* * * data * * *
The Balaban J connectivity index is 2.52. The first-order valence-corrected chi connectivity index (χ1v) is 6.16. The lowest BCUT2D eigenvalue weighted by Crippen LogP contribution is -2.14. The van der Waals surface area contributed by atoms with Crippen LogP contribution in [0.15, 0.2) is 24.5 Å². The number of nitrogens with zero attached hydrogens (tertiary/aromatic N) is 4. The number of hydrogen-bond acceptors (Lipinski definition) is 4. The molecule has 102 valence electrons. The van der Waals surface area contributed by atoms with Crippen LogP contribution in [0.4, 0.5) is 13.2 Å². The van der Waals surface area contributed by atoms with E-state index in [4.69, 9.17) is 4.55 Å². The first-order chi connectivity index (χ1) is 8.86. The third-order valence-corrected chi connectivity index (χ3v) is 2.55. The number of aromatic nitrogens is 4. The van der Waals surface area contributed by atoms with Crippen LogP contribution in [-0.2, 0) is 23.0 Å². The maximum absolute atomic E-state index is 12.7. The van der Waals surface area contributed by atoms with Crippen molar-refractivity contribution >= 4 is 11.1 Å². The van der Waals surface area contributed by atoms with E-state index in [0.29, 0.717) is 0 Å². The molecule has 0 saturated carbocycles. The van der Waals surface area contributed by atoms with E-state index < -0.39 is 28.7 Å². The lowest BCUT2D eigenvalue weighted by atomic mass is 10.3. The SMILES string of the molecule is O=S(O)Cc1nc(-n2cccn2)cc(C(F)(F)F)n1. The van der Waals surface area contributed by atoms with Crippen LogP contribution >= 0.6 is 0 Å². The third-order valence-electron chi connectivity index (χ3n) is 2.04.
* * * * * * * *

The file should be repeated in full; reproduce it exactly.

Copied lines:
The Balaban J connectivity index is 2.52. The first-order valence-corrected chi connectivity index (χ1v) is 6.16. The lowest BCUT2D eigenvalue weighted by Crippen LogP contribution is -2.14. The van der Waals surface area contributed by atoms with Crippen LogP contribution in [0.15, 0.2) is 24.5 Å². The number of nitrogens with zero attached hydrogens (tertiary/aromatic N) is 4. The number of hydrogen-bond acceptors (Lipinski definition) is 4. The molecule has 102 valence electrons. The van der Waals surface area contributed by atoms with Crippen LogP contribution in [0.4, 0.5) is 13.2 Å². The van der Waals surface area contributed by atoms with E-state index in [4.69, 9.17) is 4.55 Å². The first-order chi connectivity index (χ1) is 8.86. The third-order valence-corrected chi connectivity index (χ3v) is 2.55. The number of aromatic nitrogens is 4. The van der Waals surface area contributed by atoms with Crippen LogP contribution in [-0.2, 0) is 23.0 Å². The maximum absolute atomic E-state index is 12.7. The van der Waals surface area contributed by atoms with Crippen molar-refractivity contribution >= 4 is 11.1 Å². The van der Waals surface area contributed by atoms with E-state index in [0.29, 0.717) is 0 Å². The molecule has 0 saturated carbocycles. The van der Waals surface area contributed by atoms with E-state index < -0.39 is 28.7 Å². The lowest BCUT2D eigenvalue weighted by atomic mass is 10.3. The SMILES string of the molecule is O=S(O)Cc1nc(-n2cccn2)cc(C(F)(F)F)n1. The van der Waals surface area contributed by atoms with Crippen LogP contribution >= 0.6 is 0 Å². The third-order valence-electron chi connectivity index (χ3n) is 2.04.